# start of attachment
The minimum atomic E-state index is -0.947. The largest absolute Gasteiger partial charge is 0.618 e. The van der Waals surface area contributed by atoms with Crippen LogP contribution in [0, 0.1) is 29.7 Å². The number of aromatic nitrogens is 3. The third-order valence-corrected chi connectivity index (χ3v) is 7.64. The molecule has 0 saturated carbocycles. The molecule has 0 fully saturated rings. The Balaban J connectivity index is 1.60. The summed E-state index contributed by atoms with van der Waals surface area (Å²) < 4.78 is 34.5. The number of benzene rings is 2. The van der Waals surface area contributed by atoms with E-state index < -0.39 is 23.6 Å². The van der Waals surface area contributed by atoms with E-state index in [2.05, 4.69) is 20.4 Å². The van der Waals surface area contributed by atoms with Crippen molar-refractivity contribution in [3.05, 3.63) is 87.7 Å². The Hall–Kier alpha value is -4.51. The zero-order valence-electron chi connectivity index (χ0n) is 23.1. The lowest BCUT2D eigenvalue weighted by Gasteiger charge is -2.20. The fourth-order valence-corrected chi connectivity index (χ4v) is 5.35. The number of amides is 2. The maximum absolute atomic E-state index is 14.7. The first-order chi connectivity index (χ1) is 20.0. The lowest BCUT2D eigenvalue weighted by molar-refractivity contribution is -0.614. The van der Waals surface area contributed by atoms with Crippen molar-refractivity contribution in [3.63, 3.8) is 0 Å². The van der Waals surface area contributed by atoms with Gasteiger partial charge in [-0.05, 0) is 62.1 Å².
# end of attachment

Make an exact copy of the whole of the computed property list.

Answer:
The minimum atomic E-state index is -0.947. The largest absolute Gasteiger partial charge is 0.618 e. The van der Waals surface area contributed by atoms with Crippen LogP contribution in [0, 0.1) is 29.7 Å². The number of aromatic nitrogens is 3. The third-order valence-corrected chi connectivity index (χ3v) is 7.64. The molecule has 0 saturated carbocycles. The molecule has 0 fully saturated rings. The Balaban J connectivity index is 1.60. The summed E-state index contributed by atoms with van der Waals surface area (Å²) < 4.78 is 34.5. The number of benzene rings is 2. The van der Waals surface area contributed by atoms with E-state index < -0.39 is 23.6 Å². The van der Waals surface area contributed by atoms with E-state index in [2.05, 4.69) is 20.4 Å². The van der Waals surface area contributed by atoms with Crippen molar-refractivity contribution in [3.05, 3.63) is 87.7 Å². The Hall–Kier alpha value is -4.51. The zero-order valence-electron chi connectivity index (χ0n) is 23.1. The lowest BCUT2D eigenvalue weighted by Gasteiger charge is -2.20. The fourth-order valence-corrected chi connectivity index (χ4v) is 5.35. The number of amides is 2. The maximum absolute atomic E-state index is 14.7. The first-order chi connectivity index (χ1) is 20.0. The lowest BCUT2D eigenvalue weighted by molar-refractivity contribution is -0.614. The van der Waals surface area contributed by atoms with Crippen molar-refractivity contribution in [3.63, 3.8) is 0 Å². The van der Waals surface area contributed by atoms with Gasteiger partial charge in [-0.05, 0) is 62.1 Å².